Public Comments Encouraged for Proposed Quartz Creek
Contact: Denise Germann, 406-888-5838
WEST GLACIER, MT. Public comments are encouraged for a proposal to modify and improve the Quartz Creek fish barrier structure located in the North Fork area of the park.
Public scoping is the first step involving the public in the environmental assessment process.
Until recently, Quartz Lake was believed to be free of non-native fish species. In 2004, with assistance from the U.S. Fish and Wildlife Service, the park constructed a fish passage barrier on Quartz Creek between Middle and Lower Quartz Lakes to protect the area from invasion by lake trout. But in 2005, before the barrier was completed, lake trout were detected in Quartz Lake and further work on the barrier was suspended until options to control lake trout could be reviewed. Since that time, the National Park Service has collaborated with the U.S. Geological Survey and others in an ongoing experimental program to remove lake trout from Quartz Lake and suppress the population. Experimental suppression to date has been promising, with identification of lake trout spawning areas and annual removal of spawning lake trout.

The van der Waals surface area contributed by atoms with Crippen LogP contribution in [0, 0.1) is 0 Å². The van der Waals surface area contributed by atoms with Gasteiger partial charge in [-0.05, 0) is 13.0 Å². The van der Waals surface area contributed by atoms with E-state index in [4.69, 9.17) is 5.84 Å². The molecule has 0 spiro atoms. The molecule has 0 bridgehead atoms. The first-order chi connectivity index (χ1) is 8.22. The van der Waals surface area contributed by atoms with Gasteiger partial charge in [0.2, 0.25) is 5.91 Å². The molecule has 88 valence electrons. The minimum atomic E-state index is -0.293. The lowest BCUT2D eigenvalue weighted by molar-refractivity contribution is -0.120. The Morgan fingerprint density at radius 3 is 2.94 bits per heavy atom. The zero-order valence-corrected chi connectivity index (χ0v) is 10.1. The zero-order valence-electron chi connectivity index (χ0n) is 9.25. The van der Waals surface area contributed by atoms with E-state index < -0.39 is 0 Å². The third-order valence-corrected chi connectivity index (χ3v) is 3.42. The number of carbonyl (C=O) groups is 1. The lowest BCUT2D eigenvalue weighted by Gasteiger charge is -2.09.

The park is proposing to modify and improve the existing Quartz Creek fish barrier to support lake trout suppression efforts at Quartz Lake, reduce the potential for additional lake trout to enter the upper Quartz drainage, and reduce the likelihood of invasion from other non-native fish species.
To date, two alternatives have been identified: 1) take no action, and 2) modify and improve the fish passage barrier on Quartz Creek.
Comments and concerns regarding the proposed project should be submitted online by Tuesday, September 6, 2011 at www.parkplanning.nps.gov/QuartzFishBarrier, or mailed to Superintendent Glacier National Park, Attn: Quartz Fish Barrier EA, PO Box 128, West Glacier, MT, 59936. There will be another opportunity to comment on the project when the EA is completed.
Did You Know?
Grizzly bears in the park have a wide variety of food sources, including glacier lily bulbs, insects, and berries. They may also make an early season meal of mountain goats that were swept down in avalanches over the winter.